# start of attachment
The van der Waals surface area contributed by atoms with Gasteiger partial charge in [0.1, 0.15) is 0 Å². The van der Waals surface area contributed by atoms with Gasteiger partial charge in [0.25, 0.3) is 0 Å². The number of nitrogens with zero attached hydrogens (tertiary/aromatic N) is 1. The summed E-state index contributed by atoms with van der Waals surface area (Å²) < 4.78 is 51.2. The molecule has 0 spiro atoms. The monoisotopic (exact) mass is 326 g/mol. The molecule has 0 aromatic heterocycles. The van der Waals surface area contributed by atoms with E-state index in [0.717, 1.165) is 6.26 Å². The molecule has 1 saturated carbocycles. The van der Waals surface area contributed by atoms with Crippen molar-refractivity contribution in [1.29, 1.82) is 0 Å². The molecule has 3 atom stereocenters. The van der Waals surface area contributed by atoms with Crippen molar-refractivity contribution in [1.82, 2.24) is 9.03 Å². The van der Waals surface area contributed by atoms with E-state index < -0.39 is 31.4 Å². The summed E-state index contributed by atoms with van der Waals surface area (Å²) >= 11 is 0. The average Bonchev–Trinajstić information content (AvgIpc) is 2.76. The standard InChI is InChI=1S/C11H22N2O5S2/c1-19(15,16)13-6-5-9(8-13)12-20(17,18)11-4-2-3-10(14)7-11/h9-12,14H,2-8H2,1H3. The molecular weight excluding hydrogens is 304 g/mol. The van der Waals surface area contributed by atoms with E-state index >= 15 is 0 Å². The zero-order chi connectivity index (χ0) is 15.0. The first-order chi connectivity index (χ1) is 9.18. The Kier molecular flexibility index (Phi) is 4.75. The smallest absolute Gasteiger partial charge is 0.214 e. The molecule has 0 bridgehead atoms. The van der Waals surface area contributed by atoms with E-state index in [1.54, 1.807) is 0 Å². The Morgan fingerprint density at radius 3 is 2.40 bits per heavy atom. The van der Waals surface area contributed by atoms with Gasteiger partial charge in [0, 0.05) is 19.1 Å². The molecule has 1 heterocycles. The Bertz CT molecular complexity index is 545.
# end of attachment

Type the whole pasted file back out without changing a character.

The van der Waals surface area contributed by atoms with Gasteiger partial charge in [0.1, 0.15) is 0 Å². The van der Waals surface area contributed by atoms with Gasteiger partial charge in [0.25, 0.3) is 0 Å². The number of nitrogens with zero attached hydrogens (tertiary/aromatic N) is 1. The summed E-state index contributed by atoms with van der Waals surface area (Å²) < 4.78 is 51.2. The molecule has 0 spiro atoms. The monoisotopic (exact) mass is 326 g/mol. The molecule has 0 aromatic heterocycles. The van der Waals surface area contributed by atoms with E-state index in [0.717, 1.165) is 6.26 Å². The molecule has 1 saturated carbocycles. The van der Waals surface area contributed by atoms with Crippen molar-refractivity contribution in [1.29, 1.82) is 0 Å². The molecule has 3 atom stereocenters. The van der Waals surface area contributed by atoms with Crippen molar-refractivity contribution in [1.82, 2.24) is 9.03 Å². The van der Waals surface area contributed by atoms with E-state index < -0.39 is 31.4 Å². The summed E-state index contributed by atoms with van der Waals surface area (Å²) >= 11 is 0. The average Bonchev–Trinajstić information content (AvgIpc) is 2.76. The standard InChI is InChI=1S/C11H22N2O5S2/c1-19(15,16)13-6-5-9(8-13)12-20(17,18)11-4-2-3-10(14)7-11/h9-12,14H,2-8H2,1H3. The molecular weight excluding hydrogens is 304 g/mol. The van der Waals surface area contributed by atoms with E-state index >= 15 is 0 Å². The zero-order chi connectivity index (χ0) is 15.0. The first-order chi connectivity index (χ1) is 9.18. The Kier molecular flexibility index (Phi) is 4.75. The smallest absolute Gasteiger partial charge is 0.214 e. The molecule has 0 bridgehead atoms. The van der Waals surface area contributed by atoms with E-state index in [1.54, 1.807) is 0 Å². The Morgan fingerprint density at radius 3 is 2.40 bits per heavy atom. The van der Waals surface area contributed by atoms with Gasteiger partial charge in [0, 0.05) is 19.1 Å². The molecule has 1 heterocycles. The Bertz CT molecular complexity index is 545.